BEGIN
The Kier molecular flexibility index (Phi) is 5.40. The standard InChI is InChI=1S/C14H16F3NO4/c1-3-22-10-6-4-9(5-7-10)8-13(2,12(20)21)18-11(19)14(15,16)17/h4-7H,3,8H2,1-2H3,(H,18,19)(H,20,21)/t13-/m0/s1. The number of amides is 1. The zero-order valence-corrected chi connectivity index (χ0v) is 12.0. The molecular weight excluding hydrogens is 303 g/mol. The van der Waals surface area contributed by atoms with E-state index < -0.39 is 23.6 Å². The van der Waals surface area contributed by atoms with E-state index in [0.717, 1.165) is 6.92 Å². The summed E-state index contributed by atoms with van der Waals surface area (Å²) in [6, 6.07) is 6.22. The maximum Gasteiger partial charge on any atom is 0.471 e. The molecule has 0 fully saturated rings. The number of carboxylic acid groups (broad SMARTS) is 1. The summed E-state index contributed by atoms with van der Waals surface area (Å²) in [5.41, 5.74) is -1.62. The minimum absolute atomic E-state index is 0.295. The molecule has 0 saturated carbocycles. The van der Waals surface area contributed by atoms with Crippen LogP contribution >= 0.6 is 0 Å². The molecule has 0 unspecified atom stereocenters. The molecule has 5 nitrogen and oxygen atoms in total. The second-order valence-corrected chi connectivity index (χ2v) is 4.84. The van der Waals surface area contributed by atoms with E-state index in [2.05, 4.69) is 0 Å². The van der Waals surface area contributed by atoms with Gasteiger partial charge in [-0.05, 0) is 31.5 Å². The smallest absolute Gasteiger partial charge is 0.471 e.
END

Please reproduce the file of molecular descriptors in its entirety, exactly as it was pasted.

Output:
The Kier molecular flexibility index (Phi) is 5.40. The standard InChI is InChI=1S/C14H16F3NO4/c1-3-22-10-6-4-9(5-7-10)8-13(2,12(20)21)18-11(19)14(15,16)17/h4-7H,3,8H2,1-2H3,(H,18,19)(H,20,21)/t13-/m0/s1. The number of amides is 1. The zero-order valence-corrected chi connectivity index (χ0v) is 12.0. The molecular weight excluding hydrogens is 303 g/mol. The van der Waals surface area contributed by atoms with E-state index < -0.39 is 23.6 Å². The van der Waals surface area contributed by atoms with E-state index in [0.717, 1.165) is 6.92 Å². The summed E-state index contributed by atoms with van der Waals surface area (Å²) in [6, 6.07) is 6.22. The maximum Gasteiger partial charge on any atom is 0.471 e. The molecule has 0 fully saturated rings. The number of carboxylic acid groups (broad SMARTS) is 1. The summed E-state index contributed by atoms with van der Waals surface area (Å²) in [5.41, 5.74) is -1.62. The minimum absolute atomic E-state index is 0.295. The molecule has 0 saturated carbocycles. The van der Waals surface area contributed by atoms with Crippen LogP contribution >= 0.6 is 0 Å². The molecule has 0 unspecified atom stereocenters. The molecule has 5 nitrogen and oxygen atoms in total. The second-order valence-corrected chi connectivity index (χ2v) is 4.84. The van der Waals surface area contributed by atoms with E-state index in [2.05, 4.69) is 0 Å². The van der Waals surface area contributed by atoms with Gasteiger partial charge in [-0.05, 0) is 31.5 Å². The smallest absolute Gasteiger partial charge is 0.471 e.